Benno was in the RB production up till 1963, I think, and in the touring RB version later than that - though he may not have assisted in the pas de deux. Also, I'm almost sure I've seen the huntsmen partnering the swans in Act2 in the 50s and 60s, though I may just have been so deeply imprinted by photographs that I'm imagining it. The current RB production has a Chief Friend who is Benno in all but name, and the BRB's production has a Benno - he dances the pas de trois.

In my own 'harmless modifications' production, Benno would be Siegfried's younger brother - the extrovert one, who does all the things that Siegfried (introverted, serious, conscious of his future responsibilities) doesn't dare.

Share this post


Link to post

I had never thought of it that way - Benno is sort of a Mercutio cognate to Siegfried's Romeo! A good idea!

Share this post


Link to post

In the 1958 Paul Czinner film of Act II of "Swan Lake" with Margot Fonteyn (who also does Firebird and Ondine in the other two segments) and I think Michael Somes, there is a Benno and he assists in the PDD.

Share this post


Link to post

Was Benno not in the ABT/Blair production in the early 70's? I don't have the original program, but I seem to remember a Benno, although not in the pas de deux.

Share this post


Link to post

I saw an Act II with a Benno once. Richard Thomas' school, with Judy Fugate as Odette. My impression of the second partner was along the lines of what Alexandra said -- focusing more attention on the ballerina -- specifically because the presence of two partners made it less necessary for one to keep walking around. It made the pas much smoother. On the other hand, there was something a little kinky about it.

It corresponds, I think, to the pas de deux a trois in Corsaire -- with the slave doing the a terre partnering and the "prince" doing the heavy lifting. Metaphorically -- the ballerina being "elevated" by her lover -- it makes sense, but it is counterintuitive to our more literal, 21st century minds.

Share this post


Link to post
Was Benno not in the ABT/Blair production in the early 70's?  I don't have the original program, but I seem to remember a Benno, although not in the pas de deux.

Yes, I saw that production a lot. The huntsmen , including Benno were on stage at the start of Act 2, but they ran off pretty quicly.

In the ABT video with Makarova and Nagy, Terry Orr is visible on stage at the start of the lake scene. But he leaves and has no part of the pdd.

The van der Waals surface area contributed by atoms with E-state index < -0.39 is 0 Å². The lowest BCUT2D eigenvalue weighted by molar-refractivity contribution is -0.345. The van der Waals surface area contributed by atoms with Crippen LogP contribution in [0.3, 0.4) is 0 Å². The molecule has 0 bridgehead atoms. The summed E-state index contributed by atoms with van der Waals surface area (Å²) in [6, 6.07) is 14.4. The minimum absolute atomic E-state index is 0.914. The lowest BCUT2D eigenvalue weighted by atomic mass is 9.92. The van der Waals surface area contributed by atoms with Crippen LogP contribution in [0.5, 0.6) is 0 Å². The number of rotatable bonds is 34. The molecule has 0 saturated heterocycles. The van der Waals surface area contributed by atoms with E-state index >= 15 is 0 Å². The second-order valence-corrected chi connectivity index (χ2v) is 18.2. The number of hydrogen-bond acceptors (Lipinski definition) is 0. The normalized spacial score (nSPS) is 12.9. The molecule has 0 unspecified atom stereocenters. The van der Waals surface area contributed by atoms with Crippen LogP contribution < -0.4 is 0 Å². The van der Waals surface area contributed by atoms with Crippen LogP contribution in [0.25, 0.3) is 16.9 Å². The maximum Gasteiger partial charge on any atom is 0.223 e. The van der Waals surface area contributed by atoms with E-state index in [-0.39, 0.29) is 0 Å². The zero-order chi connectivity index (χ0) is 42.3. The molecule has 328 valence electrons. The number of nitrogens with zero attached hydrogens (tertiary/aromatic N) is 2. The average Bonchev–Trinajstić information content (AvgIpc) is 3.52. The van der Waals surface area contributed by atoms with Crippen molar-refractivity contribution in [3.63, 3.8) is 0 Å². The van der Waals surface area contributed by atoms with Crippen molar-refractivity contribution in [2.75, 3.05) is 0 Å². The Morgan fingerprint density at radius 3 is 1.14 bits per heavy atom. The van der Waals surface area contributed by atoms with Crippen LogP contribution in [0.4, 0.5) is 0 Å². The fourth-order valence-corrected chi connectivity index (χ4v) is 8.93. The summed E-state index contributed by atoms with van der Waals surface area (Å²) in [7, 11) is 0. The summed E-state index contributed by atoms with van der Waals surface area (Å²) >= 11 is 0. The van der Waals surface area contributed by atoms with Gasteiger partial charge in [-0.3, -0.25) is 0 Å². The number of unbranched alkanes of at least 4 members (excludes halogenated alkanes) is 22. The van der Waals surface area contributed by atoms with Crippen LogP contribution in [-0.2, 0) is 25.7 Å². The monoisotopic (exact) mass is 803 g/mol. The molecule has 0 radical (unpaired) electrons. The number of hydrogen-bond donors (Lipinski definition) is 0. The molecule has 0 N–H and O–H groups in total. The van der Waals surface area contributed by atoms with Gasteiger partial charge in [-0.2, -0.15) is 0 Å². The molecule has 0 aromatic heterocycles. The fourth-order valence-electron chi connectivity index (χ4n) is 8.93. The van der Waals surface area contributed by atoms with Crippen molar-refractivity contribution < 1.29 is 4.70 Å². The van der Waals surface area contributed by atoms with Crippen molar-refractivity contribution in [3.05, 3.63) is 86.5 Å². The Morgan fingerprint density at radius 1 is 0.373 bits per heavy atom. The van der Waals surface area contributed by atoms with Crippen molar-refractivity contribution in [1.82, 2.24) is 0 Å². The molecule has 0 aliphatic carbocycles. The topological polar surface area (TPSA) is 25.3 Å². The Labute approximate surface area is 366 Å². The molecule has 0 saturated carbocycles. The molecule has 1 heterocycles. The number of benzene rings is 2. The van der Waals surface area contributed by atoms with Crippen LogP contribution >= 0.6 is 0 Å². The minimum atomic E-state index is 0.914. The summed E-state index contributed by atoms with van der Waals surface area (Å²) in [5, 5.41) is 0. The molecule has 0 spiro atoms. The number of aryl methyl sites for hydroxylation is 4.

Richard

Share this post


Link to post

I performed the role of Benno twice in northern Virginia, and I danced the Act I pas de trois, but not Act II. I suspect that I'm Classique, which makes me appropriate for the Act I pas de trois, but not for being called "Benno;" however, I can't blame the company as I was one of precisely two male dancers. Can't say I wouldn't have minded doing the promenades in Act II, though. :)

Share this post


Link to post

The Blair production opened in NYC with Paul Sutherland as a sort of Benno Lite.

Share this post


Link to post

I wonder what it was like originally: how much of a relationship, in mime of course, htere was beween the melancholy prince and Benno. I see them as parallel to Hamlet and Laertes -- the best friend, the person he can really confide in, the guy he stays up all night talking philosophy with.... Siegfried is like Hamlet, isolated by his position and doubly isolated by his temperament -- he needs a friend.

The idea that you'd confide all your anxieties about politic, the state of the state, with your girlfriend is a pretty recent notion.

Think of Pierre and Andre in War and Peace -- they talk abou t the deepest things -- the freeing of the slaves, what kind of justice is possible, should a man marry, what they long for, what should you DO with your life (which is Siegfried's problem in a nutshell). Their intimacy is really powerful, each is the ONLY person in their whole world the other can confide in, though Pierre can really talk to Natasha, still, not at the leel hse can with Prince Andre....

in none of the versions that we see is the friendship developed at all - -and it may have been only indicated originally. But there's plenty of testimony that Gerdt's prince was a very sympathetic person. It's as necessary for the prince to have a friend as it is for Odette to have swans.

The pas de trois could have been a drama of many emotions, including the prince's separation from benno and transferral of his hopes for intimacy to Odette. It would have been less like the Fred and Ginger pas d'action in which he persuades her that she can trust him, which it basically is now.